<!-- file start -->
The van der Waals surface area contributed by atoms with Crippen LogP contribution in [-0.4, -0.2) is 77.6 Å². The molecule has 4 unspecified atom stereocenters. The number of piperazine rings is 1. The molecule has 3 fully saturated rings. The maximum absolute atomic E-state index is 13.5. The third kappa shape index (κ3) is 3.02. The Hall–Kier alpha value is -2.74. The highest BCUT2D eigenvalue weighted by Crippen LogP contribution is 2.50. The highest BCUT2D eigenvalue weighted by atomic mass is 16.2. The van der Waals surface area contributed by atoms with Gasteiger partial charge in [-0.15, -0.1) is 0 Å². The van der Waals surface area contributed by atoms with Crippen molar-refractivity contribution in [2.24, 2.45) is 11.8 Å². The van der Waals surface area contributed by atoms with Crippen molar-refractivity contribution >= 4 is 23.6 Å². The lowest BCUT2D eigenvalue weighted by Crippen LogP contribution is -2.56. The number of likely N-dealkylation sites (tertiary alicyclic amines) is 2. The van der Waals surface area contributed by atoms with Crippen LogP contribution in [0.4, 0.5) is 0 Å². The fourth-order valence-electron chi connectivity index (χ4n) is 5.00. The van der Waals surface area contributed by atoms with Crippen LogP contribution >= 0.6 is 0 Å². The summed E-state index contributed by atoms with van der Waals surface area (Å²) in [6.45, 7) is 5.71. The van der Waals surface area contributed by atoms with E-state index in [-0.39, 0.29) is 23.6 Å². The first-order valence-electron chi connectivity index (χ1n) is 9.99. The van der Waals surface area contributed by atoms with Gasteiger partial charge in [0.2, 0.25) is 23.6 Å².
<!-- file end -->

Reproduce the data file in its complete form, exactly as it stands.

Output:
The van der Waals surface area contributed by atoms with Crippen LogP contribution in [-0.4, -0.2) is 77.6 Å². The molecule has 4 unspecified atom stereocenters. The number of piperazine rings is 1. The molecule has 3 fully saturated rings. The maximum absolute atomic E-state index is 13.5. The third kappa shape index (κ3) is 3.02. The Hall–Kier alpha value is -2.74. The highest BCUT2D eigenvalue weighted by Crippen LogP contribution is 2.50. The highest BCUT2D eigenvalue weighted by atomic mass is 16.2. The van der Waals surface area contributed by atoms with Gasteiger partial charge in [-0.15, -0.1) is 0 Å². The van der Waals surface area contributed by atoms with Crippen molar-refractivity contribution in [2.24, 2.45) is 11.8 Å². The van der Waals surface area contributed by atoms with Crippen molar-refractivity contribution >= 4 is 23.6 Å². The lowest BCUT2D eigenvalue weighted by Crippen LogP contribution is -2.56. The number of likely N-dealkylation sites (tertiary alicyclic amines) is 2. The van der Waals surface area contributed by atoms with Crippen LogP contribution in [0.4, 0.5) is 0 Å². The fourth-order valence-electron chi connectivity index (χ4n) is 5.00. The van der Waals surface area contributed by atoms with Crippen LogP contribution >= 0.6 is 0 Å². The summed E-state index contributed by atoms with van der Waals surface area (Å²) in [6.45, 7) is 5.71. The van der Waals surface area contributed by atoms with E-state index in [-0.39, 0.29) is 23.6 Å². The first-order valence-electron chi connectivity index (χ1n) is 9.99. The van der Waals surface area contributed by atoms with Gasteiger partial charge in [0.2, 0.25) is 23.6 Å².